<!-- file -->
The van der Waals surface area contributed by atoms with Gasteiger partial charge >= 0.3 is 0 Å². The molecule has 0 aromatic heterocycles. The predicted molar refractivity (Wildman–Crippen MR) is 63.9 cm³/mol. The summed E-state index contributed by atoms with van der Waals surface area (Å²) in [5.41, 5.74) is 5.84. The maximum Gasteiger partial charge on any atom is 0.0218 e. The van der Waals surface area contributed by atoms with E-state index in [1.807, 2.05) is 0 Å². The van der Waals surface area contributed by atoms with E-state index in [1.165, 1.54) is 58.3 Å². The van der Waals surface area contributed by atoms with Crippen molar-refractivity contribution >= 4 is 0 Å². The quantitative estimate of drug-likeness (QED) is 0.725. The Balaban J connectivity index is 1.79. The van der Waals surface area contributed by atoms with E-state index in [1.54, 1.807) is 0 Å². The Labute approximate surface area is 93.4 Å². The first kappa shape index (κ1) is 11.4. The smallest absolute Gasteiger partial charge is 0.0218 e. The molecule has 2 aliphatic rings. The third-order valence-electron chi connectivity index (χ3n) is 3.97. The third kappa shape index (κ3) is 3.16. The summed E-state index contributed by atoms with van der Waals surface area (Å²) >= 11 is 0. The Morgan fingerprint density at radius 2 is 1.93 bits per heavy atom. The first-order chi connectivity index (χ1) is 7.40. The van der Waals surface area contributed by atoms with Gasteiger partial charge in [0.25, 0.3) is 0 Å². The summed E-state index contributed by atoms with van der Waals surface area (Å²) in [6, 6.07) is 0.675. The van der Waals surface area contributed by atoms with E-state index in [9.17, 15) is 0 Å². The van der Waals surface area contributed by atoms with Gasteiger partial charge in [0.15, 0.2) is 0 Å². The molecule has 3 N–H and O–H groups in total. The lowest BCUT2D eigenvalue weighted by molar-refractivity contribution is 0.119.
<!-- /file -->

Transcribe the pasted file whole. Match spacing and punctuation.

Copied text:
The van der Waals surface area contributed by atoms with Gasteiger partial charge >= 0.3 is 0 Å². The molecule has 0 aromatic heterocycles. The predicted molar refractivity (Wildman–Crippen MR) is 63.9 cm³/mol. The summed E-state index contributed by atoms with van der Waals surface area (Å²) in [5.41, 5.74) is 5.84. The maximum Gasteiger partial charge on any atom is 0.0218 e. The van der Waals surface area contributed by atoms with E-state index in [1.807, 2.05) is 0 Å². The van der Waals surface area contributed by atoms with E-state index in [1.165, 1.54) is 58.3 Å². The van der Waals surface area contributed by atoms with Crippen molar-refractivity contribution >= 4 is 0 Å². The quantitative estimate of drug-likeness (QED) is 0.725. The Balaban J connectivity index is 1.79. The van der Waals surface area contributed by atoms with E-state index in [1.54, 1.807) is 0 Å². The Labute approximate surface area is 93.4 Å². The first kappa shape index (κ1) is 11.4. The smallest absolute Gasteiger partial charge is 0.0218 e. The molecule has 2 aliphatic rings. The third-order valence-electron chi connectivity index (χ3n) is 3.97. The third kappa shape index (κ3) is 3.16. The summed E-state index contributed by atoms with van der Waals surface area (Å²) >= 11 is 0. The Morgan fingerprint density at radius 2 is 1.93 bits per heavy atom. The first-order chi connectivity index (χ1) is 7.40. The van der Waals surface area contributed by atoms with Gasteiger partial charge in [0.25, 0.3) is 0 Å². The summed E-state index contributed by atoms with van der Waals surface area (Å²) in [6, 6.07) is 0.675. The van der Waals surface area contributed by atoms with E-state index in [9.17, 15) is 0 Å². The van der Waals surface area contributed by atoms with Gasteiger partial charge in [0.15, 0.2) is 0 Å². The molecule has 3 N–H and O–H groups in total. The lowest BCUT2D eigenvalue weighted by molar-refractivity contribution is 0.119.